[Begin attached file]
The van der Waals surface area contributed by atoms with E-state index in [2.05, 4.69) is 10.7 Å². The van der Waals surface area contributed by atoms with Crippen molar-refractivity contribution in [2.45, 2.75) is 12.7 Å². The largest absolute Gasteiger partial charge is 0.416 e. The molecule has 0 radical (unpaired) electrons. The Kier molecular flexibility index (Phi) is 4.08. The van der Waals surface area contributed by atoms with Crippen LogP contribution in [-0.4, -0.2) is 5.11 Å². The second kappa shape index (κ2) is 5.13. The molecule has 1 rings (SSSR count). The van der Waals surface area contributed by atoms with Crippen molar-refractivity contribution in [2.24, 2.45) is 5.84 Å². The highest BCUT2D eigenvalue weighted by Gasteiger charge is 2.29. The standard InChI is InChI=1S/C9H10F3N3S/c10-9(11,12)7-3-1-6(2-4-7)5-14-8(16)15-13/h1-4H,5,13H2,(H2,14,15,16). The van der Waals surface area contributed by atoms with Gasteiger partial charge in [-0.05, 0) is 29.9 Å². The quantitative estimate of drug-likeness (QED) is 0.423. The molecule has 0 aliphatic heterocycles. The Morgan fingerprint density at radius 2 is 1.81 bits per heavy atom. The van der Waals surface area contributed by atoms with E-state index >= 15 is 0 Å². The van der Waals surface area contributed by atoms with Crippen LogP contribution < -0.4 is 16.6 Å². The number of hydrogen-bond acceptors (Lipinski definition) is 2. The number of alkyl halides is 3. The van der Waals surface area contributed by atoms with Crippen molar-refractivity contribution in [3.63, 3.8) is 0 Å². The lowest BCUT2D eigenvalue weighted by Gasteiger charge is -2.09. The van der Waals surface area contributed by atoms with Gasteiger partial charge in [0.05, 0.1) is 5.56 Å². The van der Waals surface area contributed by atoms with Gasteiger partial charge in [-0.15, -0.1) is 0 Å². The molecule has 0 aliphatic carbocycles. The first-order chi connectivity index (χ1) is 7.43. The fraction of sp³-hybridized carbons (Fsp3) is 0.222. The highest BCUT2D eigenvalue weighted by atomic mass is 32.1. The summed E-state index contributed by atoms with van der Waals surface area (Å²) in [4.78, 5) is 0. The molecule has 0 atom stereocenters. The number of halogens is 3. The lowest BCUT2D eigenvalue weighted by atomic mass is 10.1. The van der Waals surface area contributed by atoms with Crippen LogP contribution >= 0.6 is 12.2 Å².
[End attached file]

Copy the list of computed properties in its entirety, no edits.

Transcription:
The van der Waals surface area contributed by atoms with E-state index in [2.05, 4.69) is 10.7 Å². The van der Waals surface area contributed by atoms with Crippen molar-refractivity contribution in [2.45, 2.75) is 12.7 Å². The largest absolute Gasteiger partial charge is 0.416 e. The molecule has 0 radical (unpaired) electrons. The Kier molecular flexibility index (Phi) is 4.08. The van der Waals surface area contributed by atoms with Crippen LogP contribution in [-0.4, -0.2) is 5.11 Å². The second kappa shape index (κ2) is 5.13. The molecule has 1 rings (SSSR count). The van der Waals surface area contributed by atoms with Crippen molar-refractivity contribution in [2.24, 2.45) is 5.84 Å². The highest BCUT2D eigenvalue weighted by Gasteiger charge is 2.29. The standard InChI is InChI=1S/C9H10F3N3S/c10-9(11,12)7-3-1-6(2-4-7)5-14-8(16)15-13/h1-4H,5,13H2,(H2,14,15,16). The van der Waals surface area contributed by atoms with Gasteiger partial charge in [-0.05, 0) is 29.9 Å². The quantitative estimate of drug-likeness (QED) is 0.423. The molecule has 0 aliphatic heterocycles. The Morgan fingerprint density at radius 2 is 1.81 bits per heavy atom. The van der Waals surface area contributed by atoms with E-state index >= 15 is 0 Å². The van der Waals surface area contributed by atoms with Crippen LogP contribution < -0.4 is 16.6 Å². The number of hydrogen-bond acceptors (Lipinski definition) is 2. The number of alkyl halides is 3. The van der Waals surface area contributed by atoms with Crippen molar-refractivity contribution in [3.63, 3.8) is 0 Å². The lowest BCUT2D eigenvalue weighted by Gasteiger charge is -2.09. The van der Waals surface area contributed by atoms with Gasteiger partial charge in [0.05, 0.1) is 5.56 Å². The van der Waals surface area contributed by atoms with Gasteiger partial charge in [-0.15, -0.1) is 0 Å². The molecule has 0 aliphatic carbocycles. The first-order chi connectivity index (χ1) is 7.43. The fraction of sp³-hybridized carbons (Fsp3) is 0.222. The highest BCUT2D eigenvalue weighted by atomic mass is 32.1. The summed E-state index contributed by atoms with van der Waals surface area (Å²) in [4.78, 5) is 0. The molecule has 0 atom stereocenters. The number of halogens is 3. The lowest BCUT2D eigenvalue weighted by atomic mass is 10.1. The van der Waals surface area contributed by atoms with Crippen LogP contribution >= 0.6 is 12.2 Å².